very  strongly  fortified  with  walls.  After  crossing  the  river  before 
the  city  by  a  stone  bridge,  they  occupied  the  field,  pleasing  in  its 
verdure  and  extent,  and  pitched  their  tents  on  the  banks  of  the  river. 

Peter,  obedient  to  the  mandate  of  the  Emperor,  advanced  from 
the  city  of  Sofia  and  withdrew  with  all  his  people  to  the  city  Philip- 
popolis.  When  he  had  related  the  entire  story  of  his  misfortune 
in  the  hearing  of  all  the  Greek  citizens,  he  received,  in  the  name  of 
Jesus  and  in  fear  of  God,  very  many  gifts  for  him.    Next,  the  third 


day  after,  he  withdrew  to  Adrianopole,  cheerful  and  joyful  in  the 
abundance  of  all  necessaries.  There  he  tarried  in  camp  outside  the 
walls  of  the  city  only  two  days,  and  then  withdrew  after  sunrise  on 
the  third  day.  A  second  message  of  the  Emperor  was  urging  him  to 
hasten  his  march  to  Constantinople,  for,  on  account  of  the  reports 
about  him,  the  Emperor  was  burning  with  desire  to  see  this  same 
Peter.  When  they  had  come  to  Constantinople,  the  army  of  Peter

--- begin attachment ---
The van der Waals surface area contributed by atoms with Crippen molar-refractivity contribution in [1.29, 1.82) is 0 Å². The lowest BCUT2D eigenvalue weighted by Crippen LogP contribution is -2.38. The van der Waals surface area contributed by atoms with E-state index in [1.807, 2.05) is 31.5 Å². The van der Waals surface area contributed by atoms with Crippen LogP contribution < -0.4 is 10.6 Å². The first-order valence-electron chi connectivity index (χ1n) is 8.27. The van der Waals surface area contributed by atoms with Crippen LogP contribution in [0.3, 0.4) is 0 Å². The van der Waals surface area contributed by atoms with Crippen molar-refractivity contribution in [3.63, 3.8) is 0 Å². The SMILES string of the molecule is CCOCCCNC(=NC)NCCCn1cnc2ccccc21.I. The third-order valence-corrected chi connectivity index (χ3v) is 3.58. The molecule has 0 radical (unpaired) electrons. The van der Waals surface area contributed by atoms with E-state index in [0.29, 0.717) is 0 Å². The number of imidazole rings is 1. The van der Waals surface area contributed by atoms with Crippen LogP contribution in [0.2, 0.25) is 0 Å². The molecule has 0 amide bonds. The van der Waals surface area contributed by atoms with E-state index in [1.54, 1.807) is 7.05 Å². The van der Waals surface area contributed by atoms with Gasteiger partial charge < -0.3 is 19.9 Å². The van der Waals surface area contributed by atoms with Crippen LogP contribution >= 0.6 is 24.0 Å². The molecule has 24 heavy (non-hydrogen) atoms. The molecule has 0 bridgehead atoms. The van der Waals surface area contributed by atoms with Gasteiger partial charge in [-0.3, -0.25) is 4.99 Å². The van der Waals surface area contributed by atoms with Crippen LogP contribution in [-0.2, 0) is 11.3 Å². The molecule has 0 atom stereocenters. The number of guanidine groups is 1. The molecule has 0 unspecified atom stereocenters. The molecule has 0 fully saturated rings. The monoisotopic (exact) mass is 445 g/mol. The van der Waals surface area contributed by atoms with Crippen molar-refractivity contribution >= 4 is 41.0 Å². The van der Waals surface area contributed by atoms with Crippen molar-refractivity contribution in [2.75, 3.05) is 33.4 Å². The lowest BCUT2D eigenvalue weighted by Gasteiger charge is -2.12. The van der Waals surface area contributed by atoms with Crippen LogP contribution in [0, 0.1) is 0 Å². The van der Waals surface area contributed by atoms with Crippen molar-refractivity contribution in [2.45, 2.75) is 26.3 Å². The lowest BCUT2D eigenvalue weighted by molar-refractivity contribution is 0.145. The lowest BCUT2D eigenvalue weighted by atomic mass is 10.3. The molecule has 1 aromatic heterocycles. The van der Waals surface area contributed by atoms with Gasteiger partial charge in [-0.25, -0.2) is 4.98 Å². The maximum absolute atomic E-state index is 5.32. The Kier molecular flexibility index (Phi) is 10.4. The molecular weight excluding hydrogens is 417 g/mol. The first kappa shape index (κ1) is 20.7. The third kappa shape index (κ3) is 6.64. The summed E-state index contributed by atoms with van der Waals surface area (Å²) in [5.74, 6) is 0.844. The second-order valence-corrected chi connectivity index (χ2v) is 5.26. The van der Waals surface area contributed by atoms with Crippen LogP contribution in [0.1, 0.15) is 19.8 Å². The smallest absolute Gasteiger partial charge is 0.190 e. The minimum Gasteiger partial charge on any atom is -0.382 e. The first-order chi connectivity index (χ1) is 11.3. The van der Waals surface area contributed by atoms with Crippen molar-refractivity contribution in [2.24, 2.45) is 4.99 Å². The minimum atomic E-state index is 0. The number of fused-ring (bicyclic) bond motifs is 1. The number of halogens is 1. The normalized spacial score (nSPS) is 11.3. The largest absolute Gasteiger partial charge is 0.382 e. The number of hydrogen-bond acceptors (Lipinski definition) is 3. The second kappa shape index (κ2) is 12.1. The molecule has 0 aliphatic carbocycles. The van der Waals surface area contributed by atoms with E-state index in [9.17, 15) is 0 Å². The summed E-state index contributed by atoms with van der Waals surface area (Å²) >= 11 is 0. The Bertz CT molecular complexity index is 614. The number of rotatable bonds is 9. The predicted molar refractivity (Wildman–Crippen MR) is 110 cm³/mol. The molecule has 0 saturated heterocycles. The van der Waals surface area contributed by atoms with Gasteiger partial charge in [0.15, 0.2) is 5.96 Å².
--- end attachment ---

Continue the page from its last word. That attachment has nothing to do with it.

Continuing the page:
was  ordered  to  encamp  at  a  distance  from  the  city,  and  license  to 
trade  was  fully  granted.  .  .  . 

B.  Folcmar  and  Gottschalk.     (May- July,  1096.) 

{Albert.)  Not  long  after  the  passage  of  Peter,  a  certain  priest, 
Gottschalk  by  name,  a  Teuton  in  race,  an  inhabitant  of  the  Rhine 
country,  inflamed  by  the  preaching  of  Peter  with  a  love  and  a  desire 
for  that  same  journey  to  Jerusalem,  by  his  own  preachings  like- 
wise stirred  the  hearts  of  very  many  peoples  of  diverse  nations  to 
go  on  that  journey.  He  assembled  from  the  various  regions  of 
Lorraine,  eastern  France,  Bavaria,  and  Alemannia,  more  than  fif- 
teen thousand  persons  of  military  station,  as  well  as  ordinary  foot- 
soldiers,  who,  having  collected  an  inexpressible  amount  of  money, 
together  with  other  necessaries,  are  said  to  have  continued  on  their